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NEMA

NEMA is the trade association of choice for the electrical manufacturing industry. Founded in 1926 and headquartered near Washington, D.C., its approximately 450 member companies manufacture products used in the generation, transmission and distribution, control, and end-use of electricity.


Articles

Adoption of 2008 National Electrical Code Gains Momentum

Public officials in several states have embraced new safety standards, voting to adopt the 2008 National Electrical Code® (NEC) with minimal or no amendments, and America’s heartland has taken the lead on acceptance.
JULY-AUGUST 2008

The NEMA Field Representatives Program: Helping Inspectors Meet Their Goals

The National Electrical Manufacturers Association Field Representatives Program promotes the use and adoption of the National Electrical Code and monitors regional developments of importance to the electrical manufacturing industry. Electrical inspectors can rely on the field representatives’ expertise to interpret how the Code applies to specific installations and to provide a direct link to manufacturers, which is critical to getting quick resolution on installation-related issues. Philip Cox, retired IAEI chief executive officer and executive director, as well as a former NEMA field representative, said one of the best attributes of the field representative is the ability to resolve problems between manufacturers and electrical inspectors.
SEPTEMBER-OCTOBER 2005

Engineering Series Rating: Is It Practical?

The 2005 National Electrical Code introduces a change regarding series ratings for circuit breakers that deserves careful review before applying an engineered series rating. The additional paragraph 240.86 (A) reads...
SEPTEMBER-OCTOBER 2005

Limited-Service Controllers

Limited-service controllers (LSC) are used as fire pump controllers within defined limits and restricted performance. LSCs are permitted in fire protection applications in instances where cost is a major factor and, if not permissible, would most likely result in the decision not to have any fire pump. They have been used in some nursing homes, day care centers, larger private homes, and similar small premises. LSCs were added to NFPA 20 Standard for the Installation of Stationary Pumps for Fire Protection after a serious fire in Chicago more than 40 years ago where testimony showed that the loss of life could have been lessened had a fire pump been placed in service.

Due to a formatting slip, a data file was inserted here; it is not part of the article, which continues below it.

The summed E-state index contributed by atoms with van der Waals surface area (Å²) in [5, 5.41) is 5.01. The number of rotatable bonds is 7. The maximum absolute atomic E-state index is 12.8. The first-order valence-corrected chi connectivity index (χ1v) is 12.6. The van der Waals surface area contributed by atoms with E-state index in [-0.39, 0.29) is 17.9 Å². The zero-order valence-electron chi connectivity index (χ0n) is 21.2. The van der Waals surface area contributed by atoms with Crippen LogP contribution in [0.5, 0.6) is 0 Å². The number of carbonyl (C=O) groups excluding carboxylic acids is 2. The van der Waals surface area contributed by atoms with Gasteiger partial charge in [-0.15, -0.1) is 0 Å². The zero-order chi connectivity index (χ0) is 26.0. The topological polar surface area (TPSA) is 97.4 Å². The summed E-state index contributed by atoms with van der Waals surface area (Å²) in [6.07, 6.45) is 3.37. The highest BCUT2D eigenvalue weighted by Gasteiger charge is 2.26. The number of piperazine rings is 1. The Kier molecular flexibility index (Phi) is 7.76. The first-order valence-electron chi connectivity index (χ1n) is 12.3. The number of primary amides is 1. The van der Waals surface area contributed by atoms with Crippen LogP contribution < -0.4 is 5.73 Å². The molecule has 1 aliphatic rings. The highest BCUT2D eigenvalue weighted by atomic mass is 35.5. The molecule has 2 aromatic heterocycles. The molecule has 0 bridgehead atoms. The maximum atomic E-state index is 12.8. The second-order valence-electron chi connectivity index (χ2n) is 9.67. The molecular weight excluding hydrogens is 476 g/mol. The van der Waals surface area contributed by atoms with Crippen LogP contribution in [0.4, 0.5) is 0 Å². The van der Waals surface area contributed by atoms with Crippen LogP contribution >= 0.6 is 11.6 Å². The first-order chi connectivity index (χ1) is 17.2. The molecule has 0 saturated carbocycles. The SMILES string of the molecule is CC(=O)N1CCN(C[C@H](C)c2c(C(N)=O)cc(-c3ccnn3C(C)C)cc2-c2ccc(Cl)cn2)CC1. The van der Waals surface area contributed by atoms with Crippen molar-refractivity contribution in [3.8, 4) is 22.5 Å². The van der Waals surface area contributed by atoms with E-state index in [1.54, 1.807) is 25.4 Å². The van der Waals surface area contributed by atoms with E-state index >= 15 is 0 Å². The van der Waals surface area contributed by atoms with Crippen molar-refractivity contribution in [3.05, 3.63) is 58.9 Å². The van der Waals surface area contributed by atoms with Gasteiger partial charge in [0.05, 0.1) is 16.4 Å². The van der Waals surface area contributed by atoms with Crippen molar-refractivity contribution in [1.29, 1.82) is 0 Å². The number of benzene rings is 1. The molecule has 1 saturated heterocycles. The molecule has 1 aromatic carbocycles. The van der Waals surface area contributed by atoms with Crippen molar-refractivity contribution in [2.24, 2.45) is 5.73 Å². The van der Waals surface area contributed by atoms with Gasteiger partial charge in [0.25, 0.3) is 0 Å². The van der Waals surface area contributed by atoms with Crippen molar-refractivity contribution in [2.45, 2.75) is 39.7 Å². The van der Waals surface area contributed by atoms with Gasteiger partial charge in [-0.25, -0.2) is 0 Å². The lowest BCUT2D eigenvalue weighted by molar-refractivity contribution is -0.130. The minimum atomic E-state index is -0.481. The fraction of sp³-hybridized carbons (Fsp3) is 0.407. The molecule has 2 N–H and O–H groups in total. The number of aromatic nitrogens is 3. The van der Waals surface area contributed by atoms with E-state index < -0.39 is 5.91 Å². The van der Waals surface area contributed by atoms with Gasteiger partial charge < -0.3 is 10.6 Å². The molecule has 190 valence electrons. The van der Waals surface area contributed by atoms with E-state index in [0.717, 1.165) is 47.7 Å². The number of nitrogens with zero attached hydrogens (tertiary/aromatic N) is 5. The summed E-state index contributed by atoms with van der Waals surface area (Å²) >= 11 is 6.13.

MARCH-APRIL 2005

Molded-Case Circuit Breaker – Individual Pole Interrupting Capability

The 2002 National Electrical Code (NEC) has an added notation that can be confusing. The notion is a fine print note (FPN) to 240.85 of the NEC that reads, "Proper application of molded-case circuit breakers on 3-phase systems, other than solidly grounded WYE, particularly on corner-grounded delta systems, considers the individual pole interrupting capability.” A FPN is non-mandatory information according to 90.5 of the NEC. This document will explore its meaning.
MAY-JUNE 2002

Check and Be Sure of GFCI Safety Protection

"A safety revolution is underway in the electrical wiring of buildings,” writes Earl Roberts in his book Overcurrents and Undercurrents.1 He is writing about the use of electronics in circuit protection and specifically in the ground-fault circuit interrupter (GFCI). Just as electronics have enhanced the world of consumer appliances and communication, the use of electronics in the GFCI has resulted in a significant improvement in the safety of electrical systems.
JANUARY-FEBRUARY 2000

Taking the Guesswork out of Selecting and Maintaining Molded Case Circuit Breakers

The National Electrical Manufacturers Association has just what you need to answer your circuitbreaker application and preventive maintenance questions. NEMA publishes two standards that provide a wealth of information to help users and specifiers select and maintain circuit breakers.
MARCH-APRIL 1999